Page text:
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MTSU’s Smith-Walters Named Project Learning Tree Top Educator


Recently recognized as one of the top five National Project Learning Tree Outstanding Educators. MTSU’s Dr. Cindi Smith-Walters said she “was honored to be nominated and amazed to be selected.”

The award was presented May 17 at the conclusion of Project Learning Tree’s 26thInternational Coordinators’ Conference in Deadwood, S.D.

“I knew the kind of talented and dedicated professionals in public and private education who are involved in Project Learning Tree and that pool of candidates is a deep one,” Smith-Walters, a Murfreesboro resident, said.

“To be selected by the National PLT Committee — which is made up of educators, natural-resource professionals and environmental specialists — as one of the very best in the nation is a high honor indeed,” she added.

A member of the MTSU faculty since 1993, Smith-Walters is a biology professor and co-director of MTSU’s Center for Environmental Education.

In announcing Smith-Walters as one of five national winners, PLT’s news release said, “She has been a dedicated leader in environmental education in the state since 1988, personally training thousands of educators to use PLT to improve student learning and promote stewardship. She helped make PLT and environmental education an important component of Tennessee’s overall education curriculum while working at the Tennessee Department of Education.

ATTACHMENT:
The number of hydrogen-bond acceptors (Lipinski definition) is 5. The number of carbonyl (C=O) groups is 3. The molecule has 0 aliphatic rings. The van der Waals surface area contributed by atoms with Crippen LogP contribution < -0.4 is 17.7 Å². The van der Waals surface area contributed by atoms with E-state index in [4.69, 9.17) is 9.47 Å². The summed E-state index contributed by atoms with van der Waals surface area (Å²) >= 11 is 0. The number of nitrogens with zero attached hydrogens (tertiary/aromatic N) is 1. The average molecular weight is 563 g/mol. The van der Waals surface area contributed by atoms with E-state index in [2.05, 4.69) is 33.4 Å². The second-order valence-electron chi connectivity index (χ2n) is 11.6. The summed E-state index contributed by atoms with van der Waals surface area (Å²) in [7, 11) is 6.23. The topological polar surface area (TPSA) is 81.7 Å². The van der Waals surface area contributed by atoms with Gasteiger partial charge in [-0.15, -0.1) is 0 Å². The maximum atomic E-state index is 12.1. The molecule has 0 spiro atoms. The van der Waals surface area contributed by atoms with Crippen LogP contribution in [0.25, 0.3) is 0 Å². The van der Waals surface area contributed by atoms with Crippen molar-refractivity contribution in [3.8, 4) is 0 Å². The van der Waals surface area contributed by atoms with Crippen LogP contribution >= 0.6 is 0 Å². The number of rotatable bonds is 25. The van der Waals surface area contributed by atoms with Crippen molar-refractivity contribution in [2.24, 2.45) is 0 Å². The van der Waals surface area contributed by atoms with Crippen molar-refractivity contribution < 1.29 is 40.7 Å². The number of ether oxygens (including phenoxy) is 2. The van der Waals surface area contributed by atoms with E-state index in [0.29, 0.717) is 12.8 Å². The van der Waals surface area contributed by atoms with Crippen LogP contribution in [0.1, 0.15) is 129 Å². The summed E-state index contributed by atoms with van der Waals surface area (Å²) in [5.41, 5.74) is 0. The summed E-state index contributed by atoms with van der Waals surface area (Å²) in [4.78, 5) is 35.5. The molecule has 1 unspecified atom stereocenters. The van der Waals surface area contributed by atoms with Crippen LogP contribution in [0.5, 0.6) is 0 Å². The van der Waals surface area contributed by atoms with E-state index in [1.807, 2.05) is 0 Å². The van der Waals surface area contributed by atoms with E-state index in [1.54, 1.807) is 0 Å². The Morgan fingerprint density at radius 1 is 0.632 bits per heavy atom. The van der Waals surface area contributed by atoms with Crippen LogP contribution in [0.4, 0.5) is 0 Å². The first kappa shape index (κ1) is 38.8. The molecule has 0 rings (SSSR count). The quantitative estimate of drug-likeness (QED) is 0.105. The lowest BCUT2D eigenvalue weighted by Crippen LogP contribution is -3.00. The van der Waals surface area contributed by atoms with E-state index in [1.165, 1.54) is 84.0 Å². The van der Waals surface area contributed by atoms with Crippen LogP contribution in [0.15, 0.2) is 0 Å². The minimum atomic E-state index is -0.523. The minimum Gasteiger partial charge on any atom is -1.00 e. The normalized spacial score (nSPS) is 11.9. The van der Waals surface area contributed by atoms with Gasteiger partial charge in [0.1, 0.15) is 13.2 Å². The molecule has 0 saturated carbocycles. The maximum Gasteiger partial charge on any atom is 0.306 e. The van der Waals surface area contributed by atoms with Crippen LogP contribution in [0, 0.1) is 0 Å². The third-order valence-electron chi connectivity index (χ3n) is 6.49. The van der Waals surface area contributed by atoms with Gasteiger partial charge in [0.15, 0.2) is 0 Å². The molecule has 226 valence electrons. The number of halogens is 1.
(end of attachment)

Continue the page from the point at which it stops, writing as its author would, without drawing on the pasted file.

“Since coming to MTSU in 1993, she has won numerous university faculty awards. She has served on multiple state and national committees, and helps school principals, superintendents, curriculum supervisors, and teachers throughout the state implement PLT and other environmental-education curricula.”

Project Learning Tree’s Outstanding Educators are selected for their commitment to environmental education, their exemplary use of PLT and their exceptional teaching skills, said Vanessa Bullwinkle of the National Project Learning Tree organization.

Bullwinkle added that every year, PLT provides more than 30,000 educators with the tools and on-the-ground training they need to incorporate environmental education and service learning into their curriculum. PLT activities use trees and forests as “windows” on the world to help teachers strengthen their teaching of core subjects, take their students outdoors to learn and grow stewardship in the next generation, she added.

Joining Smith-Walters as national honorees are Lu Boren, a middle-school teacher at St. Columba School in Durango, Colo.; Brooke Mohr, an elementary teacher at Medart Elementary School in Crawfordville, Fla.; Usha Rajdev, an associate professor at Marymount University in Arlington, Va.; and Kathy Rusert, a science and reading teacher with Acorn Schools in Mena, Ark.

In addition to attending the PLT International Coordinators’ Conference, all five are invited to participate in the World Forestry Center’s International Educators’ Institute, July 8-14, in Portland, Ore. Smith-Walters said she has not decided if she will attend.